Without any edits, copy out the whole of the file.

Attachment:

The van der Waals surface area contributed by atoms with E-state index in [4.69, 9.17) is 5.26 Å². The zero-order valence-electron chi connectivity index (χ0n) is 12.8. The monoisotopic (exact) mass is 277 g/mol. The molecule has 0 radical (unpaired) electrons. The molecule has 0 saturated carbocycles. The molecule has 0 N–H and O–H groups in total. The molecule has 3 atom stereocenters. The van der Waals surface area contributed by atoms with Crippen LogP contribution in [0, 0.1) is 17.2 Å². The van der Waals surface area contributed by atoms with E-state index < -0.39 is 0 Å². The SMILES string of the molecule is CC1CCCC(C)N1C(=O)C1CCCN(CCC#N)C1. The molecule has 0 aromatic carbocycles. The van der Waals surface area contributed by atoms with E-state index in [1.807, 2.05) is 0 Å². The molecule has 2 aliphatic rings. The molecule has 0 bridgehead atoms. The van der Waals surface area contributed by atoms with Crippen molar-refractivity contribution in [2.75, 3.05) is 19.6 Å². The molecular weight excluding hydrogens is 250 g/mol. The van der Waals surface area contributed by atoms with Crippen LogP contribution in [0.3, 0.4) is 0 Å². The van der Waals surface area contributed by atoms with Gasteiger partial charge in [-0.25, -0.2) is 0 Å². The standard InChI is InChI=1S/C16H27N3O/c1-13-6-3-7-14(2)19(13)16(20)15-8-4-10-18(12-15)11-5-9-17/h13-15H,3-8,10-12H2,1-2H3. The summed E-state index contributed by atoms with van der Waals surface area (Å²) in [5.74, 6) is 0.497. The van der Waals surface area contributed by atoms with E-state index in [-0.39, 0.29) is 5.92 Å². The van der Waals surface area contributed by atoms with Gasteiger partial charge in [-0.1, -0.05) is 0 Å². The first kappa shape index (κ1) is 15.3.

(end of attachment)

The van der Waals surface area contributed by atoms with E-state index in [4.69, 9.17) is 5.26 Å². The zero-order valence-electron chi connectivity index (χ0n) is 12.8. The monoisotopic (exact) mass is 277 g/mol. The molecule has 0 radical (unpaired) electrons. The molecule has 0 saturated carbocycles. The molecule has 0 N–H and O–H groups in total. The molecule has 3 atom stereocenters. The van der Waals surface area contributed by atoms with Crippen LogP contribution in [0, 0.1) is 17.2 Å². The van der Waals surface area contributed by atoms with E-state index < -0.39 is 0 Å². The SMILES string of the molecule is CC1CCCC(C)N1C(=O)C1CCCN(CCC#N)C1. The molecule has 0 aromatic carbocycles. The van der Waals surface area contributed by atoms with E-state index in [1.807, 2.05) is 0 Å². The molecule has 2 aliphatic rings. The molecule has 0 bridgehead atoms. The van der Waals surface area contributed by atoms with Crippen molar-refractivity contribution in [2.75, 3.05) is 19.6 Å². The molecular weight excluding hydrogens is 250 g/mol. The van der Waals surface area contributed by atoms with Crippen LogP contribution in [0.3, 0.4) is 0 Å². The van der Waals surface area contributed by atoms with Gasteiger partial charge in [-0.25, -0.2) is 0 Å². The standard InChI is InChI=1S/C16H27N3O/c1-13-6-3-7-14(2)19(13)16(20)15-8-4-10-18(12-15)11-5-9-17/h13-15H,3-8,10-12H2,1-2H3. The summed E-state index contributed by atoms with van der Waals surface area (Å²) in [5.74, 6) is 0.497. The van der Waals surface area contributed by atoms with E-state index in [-0.39, 0.29) is 5.92 Å². The van der Waals surface area contributed by atoms with Gasteiger partial charge in [-0.1, -0.05) is 0 Å². The first kappa shape index (κ1) is 15.3.